Medieval Masters of Astronomy
THROUGHOUT history people have been struck with awe as they gazed at the sun, the moon, and the stars. By studying the positions and movements of those celestial bodies, man has been able to mark the passing of days, months, and years.
The Arabs were one of many peoples who studied the night sky. The golden age of science in the Middle East began in the ninth century C.E., and Arabic-speaking astronomers of that era were regarded as masters of astronomy. Their achievements played a crucial role in the development of this fascinating science. Let us see how.
Pioneers of Astronomy
During the seventh and eighth centuries C.E., Islam expanded west from Arabia across North Africa and into Spain and east as far as Afghanistan. Scholars in this vast area drew on a legacy of scientific research from Persia and Greece, which was largely influenced by Babylon and Egypt.
Then, during the ninth century, important scientific texts were translated into Arabic, including the works of Greek astronomer Ptolemy. * The Abbasid, whose dynasty stretched from Afghanistan to the Atlantic Ocean, acquired Sanskrit texts from India, which contained a wealth of information about mathematics, astronomy, and the other sciences.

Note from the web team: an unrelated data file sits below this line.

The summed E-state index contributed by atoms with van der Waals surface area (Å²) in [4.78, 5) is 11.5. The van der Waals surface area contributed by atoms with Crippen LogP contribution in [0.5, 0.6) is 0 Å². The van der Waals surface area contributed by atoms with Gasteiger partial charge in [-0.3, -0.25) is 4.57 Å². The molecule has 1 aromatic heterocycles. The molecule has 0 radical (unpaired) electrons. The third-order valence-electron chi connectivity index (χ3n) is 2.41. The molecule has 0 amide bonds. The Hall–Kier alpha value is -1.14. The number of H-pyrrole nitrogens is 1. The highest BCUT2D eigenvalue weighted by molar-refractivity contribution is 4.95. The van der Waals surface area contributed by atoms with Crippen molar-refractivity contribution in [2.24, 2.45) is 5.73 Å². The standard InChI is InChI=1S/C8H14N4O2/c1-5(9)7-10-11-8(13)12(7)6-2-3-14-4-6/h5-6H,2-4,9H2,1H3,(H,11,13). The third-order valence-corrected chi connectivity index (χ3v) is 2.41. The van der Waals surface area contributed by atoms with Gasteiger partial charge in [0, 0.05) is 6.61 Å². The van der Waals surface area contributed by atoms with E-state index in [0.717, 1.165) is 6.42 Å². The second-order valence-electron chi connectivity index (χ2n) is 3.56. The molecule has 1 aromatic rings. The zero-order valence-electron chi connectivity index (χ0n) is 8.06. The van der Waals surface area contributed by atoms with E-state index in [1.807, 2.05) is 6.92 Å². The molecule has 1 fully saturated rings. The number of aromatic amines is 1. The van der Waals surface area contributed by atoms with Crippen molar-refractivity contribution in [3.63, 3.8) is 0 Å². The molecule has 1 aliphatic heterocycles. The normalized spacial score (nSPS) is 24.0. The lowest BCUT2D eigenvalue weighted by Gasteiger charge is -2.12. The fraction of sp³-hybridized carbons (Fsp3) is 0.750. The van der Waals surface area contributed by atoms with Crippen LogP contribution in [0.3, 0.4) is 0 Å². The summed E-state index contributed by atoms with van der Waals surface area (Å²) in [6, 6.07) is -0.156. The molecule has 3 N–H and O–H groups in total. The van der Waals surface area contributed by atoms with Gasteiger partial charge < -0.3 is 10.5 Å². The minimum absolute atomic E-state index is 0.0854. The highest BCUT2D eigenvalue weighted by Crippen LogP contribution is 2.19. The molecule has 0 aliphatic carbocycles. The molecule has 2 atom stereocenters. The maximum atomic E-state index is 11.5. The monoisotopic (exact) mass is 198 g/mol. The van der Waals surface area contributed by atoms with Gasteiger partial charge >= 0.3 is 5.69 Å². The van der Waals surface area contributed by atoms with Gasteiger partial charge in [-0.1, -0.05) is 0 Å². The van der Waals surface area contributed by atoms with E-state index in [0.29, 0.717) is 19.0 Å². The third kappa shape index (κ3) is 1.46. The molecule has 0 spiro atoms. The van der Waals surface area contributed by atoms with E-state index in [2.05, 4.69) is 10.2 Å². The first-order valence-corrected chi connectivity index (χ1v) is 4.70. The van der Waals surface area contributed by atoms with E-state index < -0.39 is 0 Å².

Islam prized knowledge of astronomy. Why? One reason was related to their worship. Muslims believe that they should face Mecca when they pray, and astronomers could pinpoint the direction of Mecca from any location. By the 13th century, some mosques even employed a professional astronomer, or muwaqqit, who helped worshippers pray in what they considered to be the proper manner. With their data, astronomers could also determine the dates of religious events and practices, such as the period of fasting during the month of Ramadan. Additionally, they could help pilgrims traveling to Mecca ascertain the length of their journey and plan the most efficient route.
By the early ninth century, in Baghdad, the study of astronomy was part of every scholar’s education. Caliph al-Ma’mūn established an observatory there, and then another near Damascus. His staff of geographers and mathematicians analyzed, compared, and reconciled data received from the Persian, Indian, and Greek astronomical traditions. Observatories were also built in a number of other Middle Eastern cities. *
The scholars who worked in those centers achieved remarkable results for their day. For example, as early as 1031, Abu Rayhan al-Bīrūnī mentioned the possibility that planets revolve in elliptical orbits rather than circular ones.
Measuring the Earth
The expansion of Islam stimulated interest in mapmaking and navigation. Cartographers strove for great accuracy in their measurements, and they often achieved it. With the goal of precision and to establish degrees of latitude for the world map he was producing, caliph al-Ma’mūn sent two teams of surveyors into the Syrian desert. Armed with astrolabes, measuring rods, and cords, the teams walked in opposite directions until they observed a one-degree change in the elevation of the North Star. They reckoned that the distance traveled corresponded to one degree of latitude, or 1/360 of the earth’s circumference. They calculated the polar circumference to be 23,220 miles (37,369 km)—quite close to the true figure of 24,860 miles (40,008 km)!